This type of fear can be limiting and restrictive because it keeps us playing small within the confines of our comfort zones and holds us back from change and growth.
Fear is also a hugely essential part of human survival. It triggers a physical response to help us escape danger, it encourages us to stop and think before taking risks, it can help us learn from mistakes and it pushes us to make good decisions for our wellbeing.
Sally was walking along a beautiful path on a warm and sunny day when she noticed a sudden movement near her feet. She felt a flash of fear, her heart rate increasing and her muscles tensing immediately, and she looked down to see a snake. Fortunately, the snake was frightened, too, and slithered away. Sally breathed a sigh of relief and continued walking. However, she was also a little more cautious, deciding not to walk through sections of long grass and paying some attention to the ground where she was putting her feet.
In another situation, Lacy also experienced fear when her friends asked her to go on an overseas adventure with them. Lacy was worried her friends would get sick of spending time with her because she could be awkward and quiet, leaving Lacy feeling more and more afraid of going on this adventure. Lacy made up an excuse not to go on the trip and then felt sad and disappointed about missing out. She knew that if she could’ve surpassed her fear, she probably would have experienced some rich and connective times with her friends and spent time in a new place, with delicious food and beautiful scenery.
In Sally’s situation, fear helped her prepare for danger and to be more careful in the future. However, Lacy’s fear held her back from a potentially fun and meaningful experience and contributed to her experiences of regret and sadness.
Being afraid can be helpful or limiting depending on the situation you’re facing. Unfortunately, as you can see from Sally and Lacy’s experiences with fear, the physical sensations of fear were similar- they both felt an increase in their heart rates, a sense of dread and a readiness to escape the perceived danger. It’s not always easy to tell if fear is helpful or restrictive! So, the challenge is learning to distinguish what you’re really afraid of.
Are you afraid of something because it’s dangerous and poses an actual risk to your wellbeing?
Or, are you afraid of something because it’s going to push you out of your comfort zone?
If you realize that restrictive fear is holding you back, then it’s time to find the courage to work through it. Remember that it’s ok to feel scared, stressed, worried, nervous, or uncertain. In fact, these are often emotions which accompany important changes and new experiences and personal growth! The key is to balance these vulnerable emotions with meaningful self-care, self-compassion and support.
Exposure therapy is a cognitive-behavioral treatment which allows you to face your fear in safe environments and slowly build up your tolerance for that type of fear. For example, imagine one of your big goals in life is to climb to the top of the Eiffel Tower, but you’re terrified of heights. You could use exposure therapy by determining an exposure hierarchy; between 10 and 15 situations which would gradually expose you to your fear (starting with the easiest situation to cope with and ending with the most challenging).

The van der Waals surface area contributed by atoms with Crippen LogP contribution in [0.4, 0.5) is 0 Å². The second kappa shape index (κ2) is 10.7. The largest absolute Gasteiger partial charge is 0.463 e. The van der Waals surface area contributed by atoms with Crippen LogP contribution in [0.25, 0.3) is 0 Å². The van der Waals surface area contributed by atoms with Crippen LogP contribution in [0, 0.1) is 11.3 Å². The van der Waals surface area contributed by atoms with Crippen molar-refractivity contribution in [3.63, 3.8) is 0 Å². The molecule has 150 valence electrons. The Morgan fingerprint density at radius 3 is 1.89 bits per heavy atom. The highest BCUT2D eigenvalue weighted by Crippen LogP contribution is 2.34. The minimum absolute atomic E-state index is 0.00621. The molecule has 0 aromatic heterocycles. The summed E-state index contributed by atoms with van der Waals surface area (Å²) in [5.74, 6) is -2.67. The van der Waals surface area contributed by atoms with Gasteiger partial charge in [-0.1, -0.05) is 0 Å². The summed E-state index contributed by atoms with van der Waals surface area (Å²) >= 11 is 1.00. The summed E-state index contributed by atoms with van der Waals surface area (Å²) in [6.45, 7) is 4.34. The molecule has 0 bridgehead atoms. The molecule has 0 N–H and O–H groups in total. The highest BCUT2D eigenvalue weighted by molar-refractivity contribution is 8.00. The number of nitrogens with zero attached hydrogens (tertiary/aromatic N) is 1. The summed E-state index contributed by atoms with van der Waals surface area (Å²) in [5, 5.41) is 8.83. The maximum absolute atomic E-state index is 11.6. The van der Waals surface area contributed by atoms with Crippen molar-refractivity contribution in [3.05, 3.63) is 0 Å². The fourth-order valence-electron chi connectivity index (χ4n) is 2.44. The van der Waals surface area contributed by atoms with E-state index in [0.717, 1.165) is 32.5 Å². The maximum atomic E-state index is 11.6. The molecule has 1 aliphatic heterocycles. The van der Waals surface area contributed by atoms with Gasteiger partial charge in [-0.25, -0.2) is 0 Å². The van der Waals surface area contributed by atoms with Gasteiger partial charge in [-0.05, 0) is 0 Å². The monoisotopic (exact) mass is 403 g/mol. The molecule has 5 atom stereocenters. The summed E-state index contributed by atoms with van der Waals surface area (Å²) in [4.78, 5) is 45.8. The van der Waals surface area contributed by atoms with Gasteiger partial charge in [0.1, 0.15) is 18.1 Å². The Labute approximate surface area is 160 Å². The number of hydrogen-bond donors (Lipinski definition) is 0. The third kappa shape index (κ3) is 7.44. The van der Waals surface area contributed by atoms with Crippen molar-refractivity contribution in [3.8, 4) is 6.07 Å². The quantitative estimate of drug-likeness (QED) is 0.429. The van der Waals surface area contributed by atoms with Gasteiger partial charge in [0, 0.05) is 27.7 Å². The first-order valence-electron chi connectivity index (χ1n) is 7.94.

First of all, you might watch a video featuring shots from up high and use a relaxation technique (such as deep breathing) to help you manage any fear which might arise. Then, you might move on to climbing a stepladder, then standing near a window on a third floor apartment, then doing an indoor rock-climb, and so on, until you feel more ready to climb to the top of the Eiffel Tower.
It’s important to take this process slow, ensuring you feel supported and safe as much as possible. It can also be really helpful to work with a mental health professional, who can guide you and help you stay accountable!
Whenever you face something you’re afraid of, it’s normal to feel challenged in some way. Show yourself compassion by acknowledging that it’s a tough situation you’re going through and remind yourself that you’re doing really well! Try talking to yourself in the same way you would encourage a friend through a challenging situation; be kind, supportive, motivating and helpful.
For example, try using phrases like:
Fear is not your enemy! I’s simply a protective mechanism trying to keep you safe from potential harm and help you escape what it perceives as danger. However, fear is not always a sign that you need to give up! If there’s a predator you need to run away from, then fear will help you get away. But if you’re facing an important work meeting, or an intimidating social situation, or a new opportunity, then fear can just be acknowledged and accepted as part of the journey (not a sign forcing you to go back!).
So, next time you experience fear, don’t forget to find out what you’re actually afraid of. If it’s fear of growing, going out of your comfort zone, achieving a new goal, making a change, or trying something new, then it may be a great opportunity to use those fear management tips and bust through it!